Olympia (1863) by Edouard Manet
Meaning and Interpretation of Painting

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By Edouard Manet.
Regarded as one of the
greatest modern paintings of
the nineteenth century.

Olympia (1863)


Analysis of Olympia by Edouard Manet
Explanation of Other French Paintings


Name: Olympia (1863)
Artist: Edouard Manet (1832-83)
Medium: Oil painting on canvas
Type: Genre painting
Movement: Realist painting
Location: Musee d'Orsay

For an interpretation of other pictures from the 19th and 20th centuries, see: Analysis of Modern Paintings (1800-2000).

For analysis of paintings
by Realist artists
like Manet, see:
How to Appreciate Paintings.


Edouard Manet has long been seen as a pioneer of modern art and a major contributor to the modernizing of French painting during the period 1863-83. His avant-garde art was a source of inspiration for Impressionist painters who in turn influenced his own brushwork and colour palette. However, he avoided showing at any of the Impressionist Exhibitions in Paris, and remained a conservative at heart, preferring to make his radical impact within the arts establishment and to seek recognition within the context of the French Academy and its official Salon. He was a strong admirer of Venetian painting, particularly the work of Giorgione and Titian, as well as artists from the school of Spanish painting, notably Velazquez and Goya. Prior to his association with Impressionism, Manet adopted a realist style which he used in his first two masterpieces - Le Dejeuner sur L'Herbe (1863) and Olympia (1863). In 1863, the Salon jury rejected Le Dejeuner sur L'Herbe along with another 2800 submissions, causing such an uproar that Emperor Napoleon III organized a new exhibition - called the Salon des Refuses (Exhibition of Rejected Art) - to allow the public to judge them for themselves. For more historical background, see: Realism to Impressionism (c.1830-1900).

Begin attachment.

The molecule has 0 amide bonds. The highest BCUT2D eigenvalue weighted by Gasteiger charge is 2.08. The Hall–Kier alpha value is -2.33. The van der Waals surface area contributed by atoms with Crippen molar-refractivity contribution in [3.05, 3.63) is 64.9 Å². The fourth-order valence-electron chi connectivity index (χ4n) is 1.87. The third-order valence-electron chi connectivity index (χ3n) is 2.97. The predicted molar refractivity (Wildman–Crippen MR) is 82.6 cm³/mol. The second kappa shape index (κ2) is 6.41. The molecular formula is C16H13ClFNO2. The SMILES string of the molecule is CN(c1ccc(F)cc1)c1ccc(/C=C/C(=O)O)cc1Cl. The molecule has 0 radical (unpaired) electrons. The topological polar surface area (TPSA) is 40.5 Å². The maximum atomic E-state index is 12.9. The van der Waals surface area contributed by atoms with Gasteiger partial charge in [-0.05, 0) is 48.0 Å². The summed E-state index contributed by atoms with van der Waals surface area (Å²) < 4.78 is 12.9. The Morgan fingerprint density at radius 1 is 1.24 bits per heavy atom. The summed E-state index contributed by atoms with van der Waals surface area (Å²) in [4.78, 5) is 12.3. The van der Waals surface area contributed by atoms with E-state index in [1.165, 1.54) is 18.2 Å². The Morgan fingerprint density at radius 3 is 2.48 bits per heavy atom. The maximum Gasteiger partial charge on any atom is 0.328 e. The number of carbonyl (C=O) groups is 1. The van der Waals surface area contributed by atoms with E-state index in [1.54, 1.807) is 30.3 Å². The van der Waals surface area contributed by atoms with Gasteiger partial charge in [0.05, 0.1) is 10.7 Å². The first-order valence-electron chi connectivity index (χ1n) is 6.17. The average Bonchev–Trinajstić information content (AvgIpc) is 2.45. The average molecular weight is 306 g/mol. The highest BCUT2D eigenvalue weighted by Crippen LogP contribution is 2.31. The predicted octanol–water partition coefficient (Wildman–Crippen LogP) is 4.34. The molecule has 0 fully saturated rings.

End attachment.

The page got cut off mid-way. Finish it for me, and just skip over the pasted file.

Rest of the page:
Analysis of Olympia by Edouard Manet

Manet's painting shows a nude woman ("Olympia") confidently reclining on a bed, wearing nothing but a black ribbon around her neck, a gold bracelet on her wrist, Louis XV slippers on her feet and a silk flower in her hair - all symbols of wealth and sensuality. At the foot of the bed is a black cat, while a negro servant is shown bringing her a bouquet of flowers. Olympia was modelled on Victorine Meurent, one of Manet's favourite models, who also appears as the nude woman in Le Dejeuner sur L'Herbe, while the negress was modelled on a girl called Laure. But the most arresting feature of the painting - the thing that defines it as a revolutionary work of art - is the wholly modern context. Because Olympia is no classical goddess or mythological nymph from the pages of Ovid - Olympia is a 19th century Parisian prostitute. Even more shocking is the expression on her face. She looks at the viewer with a direct, almost confrontational gaze, as if placing the viewer in the role of her client. True, female nudes have been created by artists for centuries: Greek sculpture consisted of hardly anything else, and the Italian Renaissance regarded the human body as the ultimate subject. But nudity was only acceptable provided that the context was sufficiently high-minded. And a courtesan lying naked on a bed had the cold and prosaic reality of a truly low-minded subject.